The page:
Krys v. Pigott

Krys v. Pigott, Case No. 12-3575(L) (2d Cir. Apr. 11, 2014)
Under New York law, claims of aiding and abetting (i) fraud and (ii) breach of fiduciary duty require "actual knowledge" of, respectively, the fraudulent scheme and the applicable breach of duty; "constructive knowledge" is insufficient. The Court raised, but declined to rule on, the issue of whether a showing of "conscious avoidance of knowledge" would be sufficient to meet the "actual knowledge" test. As such, the Court's affirmed the District Court's dismissal of the plaintiff's claims and denied the plaintiff's alternative request to amend the complaint.
Procedural context:
Appeal from a partial, final judgment of the District Court for the S.D.N.Y. dismissing plaintiff's claims of aiding and abetting fraud and breach of fiduciary duty against the appellee-defendants, pursuant to Rule 12(b)(6).
Refco, Inc., and its subsidiaries provided execution and clearing services for the financial industry. Refco suffered large trading losses and, in order to hide such losses, engaged in a fraudulent scheme, which included, among other things, the improper use of segregated funds and certain "round trip loan transactions" with a company owned by Refco's founder and third-party customers, including the defendants in this action. The Refco fraud collapsed in 2005 and Refco filed for bankruptcy. The SPhinX Funds are a family of hedge funds based in the Cayman Islands, created by PlusFunds Group, Inc. The plaintiffs in this action are the joint offfical liquidators of the SPhinX Funds. One of the SPhinX funds maintained its customer-segregated accounts at Refco LLC, a regulated entity. The Amended Complaint alleges that the manager of the SPhinX fund authorized Refco to transfer the funds in SphinX's segregated accounts to other companies in the Refco family, in Refco's absolute disecretion. More than $260,000,000 in customer funds were transferred from segregated accounts at the regulated Refco entity to non-segregated accounts at a non-regulated Refco entity. Upon Refco's bankruptcy filing, these funds could not be recovered. The plaintiffs in this action asserted numerous claims against multiple defendants, including, as relevant here, claims against the third-party participants in Refco's "round-trip loan transactions" for aiding and abetting the fraud and breaches of fiduciary duty perpetuated by Refco and its officers, directors and affiliates.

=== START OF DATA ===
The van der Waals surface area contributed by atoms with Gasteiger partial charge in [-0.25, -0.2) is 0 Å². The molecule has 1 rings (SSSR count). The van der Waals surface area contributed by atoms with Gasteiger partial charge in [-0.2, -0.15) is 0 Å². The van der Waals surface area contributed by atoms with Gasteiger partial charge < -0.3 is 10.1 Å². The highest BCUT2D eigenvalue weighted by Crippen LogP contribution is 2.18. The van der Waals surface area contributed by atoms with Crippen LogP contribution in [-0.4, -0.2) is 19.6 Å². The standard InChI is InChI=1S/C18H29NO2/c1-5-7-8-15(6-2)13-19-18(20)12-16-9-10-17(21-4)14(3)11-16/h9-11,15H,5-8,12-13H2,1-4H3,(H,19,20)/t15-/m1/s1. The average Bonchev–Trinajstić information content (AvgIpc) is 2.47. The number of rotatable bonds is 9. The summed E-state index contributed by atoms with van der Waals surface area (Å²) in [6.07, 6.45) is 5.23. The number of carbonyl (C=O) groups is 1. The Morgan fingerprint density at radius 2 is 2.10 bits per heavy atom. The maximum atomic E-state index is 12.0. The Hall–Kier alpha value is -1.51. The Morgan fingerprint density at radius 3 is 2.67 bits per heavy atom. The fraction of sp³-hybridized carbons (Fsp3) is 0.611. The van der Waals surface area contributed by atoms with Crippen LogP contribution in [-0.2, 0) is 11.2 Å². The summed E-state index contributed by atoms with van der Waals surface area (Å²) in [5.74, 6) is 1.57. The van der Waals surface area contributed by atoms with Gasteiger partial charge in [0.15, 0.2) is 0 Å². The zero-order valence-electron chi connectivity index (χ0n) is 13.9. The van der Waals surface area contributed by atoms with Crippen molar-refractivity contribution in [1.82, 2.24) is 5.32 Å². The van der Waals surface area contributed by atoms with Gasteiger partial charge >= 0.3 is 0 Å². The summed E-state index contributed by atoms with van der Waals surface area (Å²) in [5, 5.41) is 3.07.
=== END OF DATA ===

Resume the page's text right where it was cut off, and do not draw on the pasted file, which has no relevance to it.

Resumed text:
Kearse, Pooler, and Livingston

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